Fears of a recession in Europe were markedly lower among fund managers in September, but more expect a further slowdown in the region, according to a survey by Bank of America.

In the bank's monthly European Fund Manager survey, a net 32% thought the European economy will go into a recession over the next 12 months, down sharply from 61% last month and from a peak of 95% last October. 

However, the proportion of respondents expecting a global recession remained unchanged at a net 14%, following a drop from 77% last November. 

BofA: Global investors turn away from EM equities as China growth optimism slumps

Growth was still a corner for managers, however, particularly in Europe, with 89% of investors predicting a further slowdown in the region in response to monetary tightening, up from 79% last month.

Elsewhere in the survey, 53% of professional investors said they saw an immediate downside for US growth, up from 45% last month.

A further 37% expected US growth to remain resilient in the near term, but ultimately to slow in response to monetary policy, down from 53% in August. 

Almost half (47%) thought Chinese growth will soften further, up from 34% last month, with only 13% expecting a renewed acceleration, down from 24%.

On inflation expectations, a net 69% of fund managers expected core inflation globally to decline over the coming year, though this is down from 81% last month. Two fifths still saw high inflation as the biggest risk for markets.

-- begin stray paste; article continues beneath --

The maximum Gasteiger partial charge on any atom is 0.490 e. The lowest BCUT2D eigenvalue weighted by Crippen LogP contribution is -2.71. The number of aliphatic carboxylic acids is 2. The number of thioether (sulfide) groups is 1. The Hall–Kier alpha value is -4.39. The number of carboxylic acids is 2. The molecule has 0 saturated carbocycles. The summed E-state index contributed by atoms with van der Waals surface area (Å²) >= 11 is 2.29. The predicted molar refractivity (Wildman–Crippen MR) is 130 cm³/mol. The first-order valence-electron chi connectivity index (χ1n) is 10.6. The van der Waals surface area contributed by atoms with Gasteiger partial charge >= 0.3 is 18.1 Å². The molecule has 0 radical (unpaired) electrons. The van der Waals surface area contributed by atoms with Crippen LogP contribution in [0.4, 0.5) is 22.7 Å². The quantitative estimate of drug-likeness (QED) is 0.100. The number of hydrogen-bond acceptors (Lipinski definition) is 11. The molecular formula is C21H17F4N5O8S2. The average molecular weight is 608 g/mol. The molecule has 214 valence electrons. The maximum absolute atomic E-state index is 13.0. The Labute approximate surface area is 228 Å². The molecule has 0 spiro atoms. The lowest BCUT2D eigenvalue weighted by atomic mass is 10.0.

A majority of 60% believed the Fed is done hiking interest rates, up from 47% last month, mirroring the markets odds that the rate cycle has come to an end, as it currently ascribes a 55.7% chance that the hiking cycle is done, according to data from CME Group.

UK unemployment rate edges up as wage growth catches up with inflation

While only a net 15% judged global monetary policy to be too tight, a net 69% saw short-term interest rates coming down over the next twelve months, with both figures being their highest since 2008.

Managers were bearish on equities near-term, and constructive medium-term, with 63% of investors expecting a downside for European equities over the coming months in response to monetary tightening. However, this is down from 71% last month, and 61% now forecast upside over the next year, up from only 45% last month. 

Investors were also pessimistic on bonds, with a net 22% expecting 10-year bond yields to fade, a 20-year high.

Some 84% saw a downside for European earnings per share in response to slowing growth and fading inflation, with 37% regarding earnings downgrades as the most likely cause of a market correction, followed by weakening macro data at 29%.

However, a net 32% say they have not taken out any protection against a sharp fall in equities, the highest proportion since November 2021. Not having enough defensive hedges to protect against weakening growth is the key portfolio construction risk for 37% of investors.